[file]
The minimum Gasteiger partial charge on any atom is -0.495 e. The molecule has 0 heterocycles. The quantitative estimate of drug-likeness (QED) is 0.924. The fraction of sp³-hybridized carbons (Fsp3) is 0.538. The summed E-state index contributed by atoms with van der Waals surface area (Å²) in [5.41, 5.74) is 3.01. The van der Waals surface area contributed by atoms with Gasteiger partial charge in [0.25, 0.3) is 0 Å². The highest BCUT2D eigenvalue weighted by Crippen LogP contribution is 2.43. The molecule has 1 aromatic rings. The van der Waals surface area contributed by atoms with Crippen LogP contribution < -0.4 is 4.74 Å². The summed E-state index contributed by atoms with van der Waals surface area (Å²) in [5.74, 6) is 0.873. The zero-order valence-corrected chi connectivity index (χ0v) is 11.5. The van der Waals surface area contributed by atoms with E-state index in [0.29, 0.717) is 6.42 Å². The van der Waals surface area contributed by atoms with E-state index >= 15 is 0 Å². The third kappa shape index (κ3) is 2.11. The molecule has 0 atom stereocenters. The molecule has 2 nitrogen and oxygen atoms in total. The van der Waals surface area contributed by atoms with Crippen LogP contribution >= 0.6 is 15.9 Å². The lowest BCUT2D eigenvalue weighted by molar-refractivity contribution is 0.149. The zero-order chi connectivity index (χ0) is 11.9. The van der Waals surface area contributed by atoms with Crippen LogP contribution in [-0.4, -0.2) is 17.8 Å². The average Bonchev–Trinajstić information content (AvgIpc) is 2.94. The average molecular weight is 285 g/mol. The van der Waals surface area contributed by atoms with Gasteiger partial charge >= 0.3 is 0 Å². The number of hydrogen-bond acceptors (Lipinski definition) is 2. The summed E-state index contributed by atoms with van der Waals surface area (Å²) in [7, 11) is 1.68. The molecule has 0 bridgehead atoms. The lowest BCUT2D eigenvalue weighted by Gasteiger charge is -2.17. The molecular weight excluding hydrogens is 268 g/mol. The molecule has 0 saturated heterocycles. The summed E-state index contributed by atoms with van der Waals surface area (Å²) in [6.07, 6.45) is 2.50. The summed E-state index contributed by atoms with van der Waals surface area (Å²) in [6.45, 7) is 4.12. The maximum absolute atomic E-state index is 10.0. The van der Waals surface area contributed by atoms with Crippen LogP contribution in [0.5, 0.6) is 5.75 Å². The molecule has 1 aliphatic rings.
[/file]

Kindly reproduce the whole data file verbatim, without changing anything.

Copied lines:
The minimum Gasteiger partial charge on any atom is -0.495 e. The molecule has 0 heterocycles. The quantitative estimate of drug-likeness (QED) is 0.924. The fraction of sp³-hybridized carbons (Fsp3) is 0.538. The summed E-state index contributed by atoms with van der Waals surface area (Å²) in [5.41, 5.74) is 3.01. The van der Waals surface area contributed by atoms with Gasteiger partial charge in [0.25, 0.3) is 0 Å². The highest BCUT2D eigenvalue weighted by Crippen LogP contribution is 2.43. The molecule has 1 aromatic rings. The van der Waals surface area contributed by atoms with Crippen LogP contribution < -0.4 is 4.74 Å². The summed E-state index contributed by atoms with van der Waals surface area (Å²) in [5.74, 6) is 0.873. The zero-order valence-corrected chi connectivity index (χ0v) is 11.5. The van der Waals surface area contributed by atoms with E-state index in [0.29, 0.717) is 6.42 Å². The van der Waals surface area contributed by atoms with E-state index >= 15 is 0 Å². The third kappa shape index (κ3) is 2.11. The molecule has 0 atom stereocenters. The molecule has 2 nitrogen and oxygen atoms in total. The van der Waals surface area contributed by atoms with Crippen LogP contribution >= 0.6 is 15.9 Å². The lowest BCUT2D eigenvalue weighted by molar-refractivity contribution is 0.149. The zero-order chi connectivity index (χ0) is 11.9. The van der Waals surface area contributed by atoms with Crippen LogP contribution in [-0.4, -0.2) is 17.8 Å². The average Bonchev–Trinajstić information content (AvgIpc) is 2.94. The average molecular weight is 285 g/mol. The van der Waals surface area contributed by atoms with Gasteiger partial charge >= 0.3 is 0 Å². The number of hydrogen-bond acceptors (Lipinski definition) is 2. The summed E-state index contributed by atoms with van der Waals surface area (Å²) in [7, 11) is 1.68. The molecule has 0 bridgehead atoms. The lowest BCUT2D eigenvalue weighted by Gasteiger charge is -2.17. The molecular weight excluding hydrogens is 268 g/mol. The molecule has 0 saturated heterocycles. The summed E-state index contributed by atoms with van der Waals surface area (Å²) in [6.07, 6.45) is 2.50. The summed E-state index contributed by atoms with van der Waals surface area (Å²) in [6.45, 7) is 4.12. The maximum absolute atomic E-state index is 10.0. The van der Waals surface area contributed by atoms with Crippen LogP contribution in [0.5, 0.6) is 5.75 Å². The molecule has 1 aliphatic rings.